New Zealand’s central bank should hold the official cash rate at a record-low 2.5 percent at its Jan. 31 meeting, according to the majority of a nine-member panel of economists, academics and company executives.
Six of the so-called shadow board set up by the New Zealand Institute of Economic Research Inc. said Governor Graeme Wheeler should leave the rate unchanged this week, the Wellington-based institute said in an e-mailed statement. Two members preferred a rate cut and one is evenly split between no change and a cut.
All 16 economists surveyed by Bloomberg News predict no change in rates this week and that Wheeler’s next move will be to raise borrowing costs, probably in the second half of 2013. Traders are pricing in a more than 90 percent chance the Reserve Bank of New Zealand won’t change the benchmark borrowing cost until the second half of the year, according to interest-rate swaps data compiled by Bloomberg.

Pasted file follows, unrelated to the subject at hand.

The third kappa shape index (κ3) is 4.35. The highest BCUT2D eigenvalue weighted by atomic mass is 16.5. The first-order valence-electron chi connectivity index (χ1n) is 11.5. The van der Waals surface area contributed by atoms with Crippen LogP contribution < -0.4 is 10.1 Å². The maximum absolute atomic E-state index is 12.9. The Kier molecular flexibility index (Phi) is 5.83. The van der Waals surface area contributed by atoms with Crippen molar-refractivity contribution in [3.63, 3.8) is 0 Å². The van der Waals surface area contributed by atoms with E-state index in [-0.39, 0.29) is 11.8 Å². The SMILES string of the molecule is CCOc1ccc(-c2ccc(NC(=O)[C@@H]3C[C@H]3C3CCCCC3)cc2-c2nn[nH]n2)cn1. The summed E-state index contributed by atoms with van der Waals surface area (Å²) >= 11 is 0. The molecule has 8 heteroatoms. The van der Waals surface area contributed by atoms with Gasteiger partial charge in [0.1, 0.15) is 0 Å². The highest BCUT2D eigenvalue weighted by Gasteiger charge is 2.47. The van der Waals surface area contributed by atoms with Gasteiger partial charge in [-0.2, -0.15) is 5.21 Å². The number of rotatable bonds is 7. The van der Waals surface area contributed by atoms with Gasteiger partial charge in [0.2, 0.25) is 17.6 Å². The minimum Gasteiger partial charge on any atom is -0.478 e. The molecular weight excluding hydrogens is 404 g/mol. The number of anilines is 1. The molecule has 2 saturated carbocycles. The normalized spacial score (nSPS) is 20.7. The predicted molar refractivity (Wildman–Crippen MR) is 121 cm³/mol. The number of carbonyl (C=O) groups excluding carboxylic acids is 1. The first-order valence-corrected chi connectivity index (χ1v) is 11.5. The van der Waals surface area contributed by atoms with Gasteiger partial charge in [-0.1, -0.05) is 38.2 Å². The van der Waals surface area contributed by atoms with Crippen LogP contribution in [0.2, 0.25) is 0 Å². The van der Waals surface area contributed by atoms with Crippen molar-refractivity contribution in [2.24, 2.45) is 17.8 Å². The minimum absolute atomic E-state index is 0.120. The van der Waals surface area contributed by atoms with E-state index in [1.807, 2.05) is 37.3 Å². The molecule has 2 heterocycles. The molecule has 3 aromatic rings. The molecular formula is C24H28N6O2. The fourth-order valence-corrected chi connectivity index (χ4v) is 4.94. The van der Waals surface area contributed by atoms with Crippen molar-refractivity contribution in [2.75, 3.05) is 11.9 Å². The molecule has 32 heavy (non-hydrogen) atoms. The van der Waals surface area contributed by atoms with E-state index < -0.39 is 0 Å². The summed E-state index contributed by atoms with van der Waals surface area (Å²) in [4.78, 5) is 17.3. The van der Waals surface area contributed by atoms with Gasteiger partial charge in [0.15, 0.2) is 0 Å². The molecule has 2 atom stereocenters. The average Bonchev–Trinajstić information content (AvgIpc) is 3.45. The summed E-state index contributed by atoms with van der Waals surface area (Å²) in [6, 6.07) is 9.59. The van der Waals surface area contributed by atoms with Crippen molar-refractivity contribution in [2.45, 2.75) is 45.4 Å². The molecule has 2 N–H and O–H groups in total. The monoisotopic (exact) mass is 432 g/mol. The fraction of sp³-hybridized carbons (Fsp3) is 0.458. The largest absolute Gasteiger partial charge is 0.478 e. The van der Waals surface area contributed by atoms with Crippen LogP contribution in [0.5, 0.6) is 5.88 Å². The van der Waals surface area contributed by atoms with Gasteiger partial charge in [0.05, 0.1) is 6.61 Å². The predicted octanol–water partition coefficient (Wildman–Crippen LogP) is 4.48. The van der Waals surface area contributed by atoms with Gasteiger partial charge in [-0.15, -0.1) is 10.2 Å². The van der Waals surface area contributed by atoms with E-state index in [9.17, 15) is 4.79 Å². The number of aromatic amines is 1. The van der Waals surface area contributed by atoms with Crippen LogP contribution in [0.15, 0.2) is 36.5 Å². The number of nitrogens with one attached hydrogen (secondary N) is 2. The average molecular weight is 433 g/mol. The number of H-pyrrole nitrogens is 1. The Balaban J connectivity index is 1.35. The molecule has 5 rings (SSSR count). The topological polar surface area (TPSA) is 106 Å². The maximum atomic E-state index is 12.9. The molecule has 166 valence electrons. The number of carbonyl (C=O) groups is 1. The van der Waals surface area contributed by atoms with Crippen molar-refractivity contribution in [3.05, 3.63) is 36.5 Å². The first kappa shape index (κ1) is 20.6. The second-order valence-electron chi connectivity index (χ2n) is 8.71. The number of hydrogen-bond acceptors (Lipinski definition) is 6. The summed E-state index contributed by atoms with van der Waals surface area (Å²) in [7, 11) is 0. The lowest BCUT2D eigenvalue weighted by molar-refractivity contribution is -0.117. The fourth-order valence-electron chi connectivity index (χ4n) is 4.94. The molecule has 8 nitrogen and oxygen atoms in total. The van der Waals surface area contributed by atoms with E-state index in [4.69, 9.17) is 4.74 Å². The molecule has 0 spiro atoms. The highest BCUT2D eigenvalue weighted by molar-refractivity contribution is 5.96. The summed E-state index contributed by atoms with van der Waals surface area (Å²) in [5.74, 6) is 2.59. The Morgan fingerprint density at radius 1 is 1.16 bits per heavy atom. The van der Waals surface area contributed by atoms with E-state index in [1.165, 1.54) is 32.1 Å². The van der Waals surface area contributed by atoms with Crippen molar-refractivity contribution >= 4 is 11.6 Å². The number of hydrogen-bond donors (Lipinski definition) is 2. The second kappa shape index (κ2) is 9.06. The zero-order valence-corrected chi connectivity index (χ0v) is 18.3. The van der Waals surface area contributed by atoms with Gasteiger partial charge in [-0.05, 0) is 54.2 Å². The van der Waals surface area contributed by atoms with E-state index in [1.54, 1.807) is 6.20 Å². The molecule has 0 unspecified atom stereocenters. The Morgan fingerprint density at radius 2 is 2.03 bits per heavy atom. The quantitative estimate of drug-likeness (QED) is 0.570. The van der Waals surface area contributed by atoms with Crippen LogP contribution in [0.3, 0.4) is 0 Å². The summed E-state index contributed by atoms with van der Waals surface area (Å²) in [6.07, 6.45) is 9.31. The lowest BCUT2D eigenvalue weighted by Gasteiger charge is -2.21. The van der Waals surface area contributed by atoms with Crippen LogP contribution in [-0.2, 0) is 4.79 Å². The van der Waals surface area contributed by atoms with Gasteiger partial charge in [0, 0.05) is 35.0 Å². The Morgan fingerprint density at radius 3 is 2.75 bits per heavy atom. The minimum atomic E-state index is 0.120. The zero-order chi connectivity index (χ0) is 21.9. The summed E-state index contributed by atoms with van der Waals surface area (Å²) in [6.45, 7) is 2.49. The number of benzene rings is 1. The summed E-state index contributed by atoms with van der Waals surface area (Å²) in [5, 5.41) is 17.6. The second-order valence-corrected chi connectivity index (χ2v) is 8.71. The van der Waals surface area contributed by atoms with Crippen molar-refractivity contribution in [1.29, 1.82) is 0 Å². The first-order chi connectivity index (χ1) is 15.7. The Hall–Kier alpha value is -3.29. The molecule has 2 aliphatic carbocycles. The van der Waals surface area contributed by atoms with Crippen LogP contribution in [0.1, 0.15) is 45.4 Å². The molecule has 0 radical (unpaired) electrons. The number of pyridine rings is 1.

“On balance, the shadow board thinks rates should be held at low levels,” Kirdan Lees, an economist at the institute, said in the statement. “Lowering interest rates further has more support than raising rates at this point.”
The shadow board members indicate where they think interest rates should be, not what they expect will happen, the institute said. New Zealand’s official cash rate hasn’t been changed since March 2011.
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